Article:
Tuesday, January 22, 2013

The Legacy of WWII

I just finished watching an excellent documentary on World War II from the History Channel called WWII in HD. This documentary follows the lives of twelve Americans throughout the war and explores the different battles and campaigns from their perspective as well as the impact of the war on their lives. What makes this documentary stand out is that most of the footage it shows had never been seen before. Despite some qualms about it, this is one of my favorite documentaries about WWII.

I know I'm a few years late in seeing it, but I thought it did a good job highlighting some of the most famous battles from the war including Guadalcanal, D-Day, Iwo Jima, the Battle of the Bulge, and Okinawa. However, I felt that the documentary skipped over too much of the early days of the war when America wasn't doing so hot. It also focused solely on the United States' involvement excluding events in Russia and China. But having just taken a class at Boise State about WWII, I understood the war from a different perspective than watching the episodes alone.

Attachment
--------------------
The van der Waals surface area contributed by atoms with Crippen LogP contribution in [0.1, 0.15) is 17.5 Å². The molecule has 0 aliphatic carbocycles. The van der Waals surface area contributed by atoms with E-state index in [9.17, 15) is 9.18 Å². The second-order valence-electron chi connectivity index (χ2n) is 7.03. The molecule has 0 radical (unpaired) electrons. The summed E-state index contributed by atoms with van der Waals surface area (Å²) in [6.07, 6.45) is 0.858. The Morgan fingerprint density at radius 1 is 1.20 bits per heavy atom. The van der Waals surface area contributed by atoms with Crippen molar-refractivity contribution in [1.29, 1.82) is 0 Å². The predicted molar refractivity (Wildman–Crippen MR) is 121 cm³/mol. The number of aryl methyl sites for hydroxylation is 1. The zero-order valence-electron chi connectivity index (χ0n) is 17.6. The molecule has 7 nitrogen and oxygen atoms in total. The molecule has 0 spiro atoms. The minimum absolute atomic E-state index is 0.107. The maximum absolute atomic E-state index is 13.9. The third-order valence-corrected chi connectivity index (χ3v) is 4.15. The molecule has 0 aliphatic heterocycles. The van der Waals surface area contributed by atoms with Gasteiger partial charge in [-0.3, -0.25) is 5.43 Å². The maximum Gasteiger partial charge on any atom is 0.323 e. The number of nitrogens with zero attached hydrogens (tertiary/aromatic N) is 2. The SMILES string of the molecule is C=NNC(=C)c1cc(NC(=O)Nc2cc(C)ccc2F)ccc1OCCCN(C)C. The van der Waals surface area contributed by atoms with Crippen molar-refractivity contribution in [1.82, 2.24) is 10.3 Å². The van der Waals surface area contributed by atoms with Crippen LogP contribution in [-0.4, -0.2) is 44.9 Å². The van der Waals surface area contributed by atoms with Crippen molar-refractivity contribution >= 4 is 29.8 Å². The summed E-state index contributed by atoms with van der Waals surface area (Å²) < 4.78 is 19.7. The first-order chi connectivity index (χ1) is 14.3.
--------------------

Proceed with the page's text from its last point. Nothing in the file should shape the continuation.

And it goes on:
One of my favorite episodes in the series is called "Bloody Resolve," in which the main story is about the Marines fighting for Tarawa. I liked how the episode demonstrated the terrible price the U.S. would have to pay to fight the Axis, especially Japan. It did not gloss over the casualties to show heroic deeds but showed a lot of dead Americans on the beaches. This reminded me of a discussion in class about how cruel and merciless WWII became. To fight the Germans and Japanese, Americans had to be just as cruel and merciless, bombing German cities and knocking Japanese troops out of caves with flamethrowers. Then, of course, America dropped two atomic bombs on Japan, killing thousands instantly.

The more I learn about World War II, the more I find that many documentaries only highlight how America won, painting WWII as "the good war." In reality, WWII was the most destructive war in history with over 60 million casualties, over half of them civilians. Let's not forget the Holocaust either. For my WWII class last semester, the instructor wrote on the syllabus, "I am sorry if you dislike human beings after the end of this course." Now I know why. Instead of being the good war, the legacy of World War II is more aptly described as the unspeakable things human beings to do each other.

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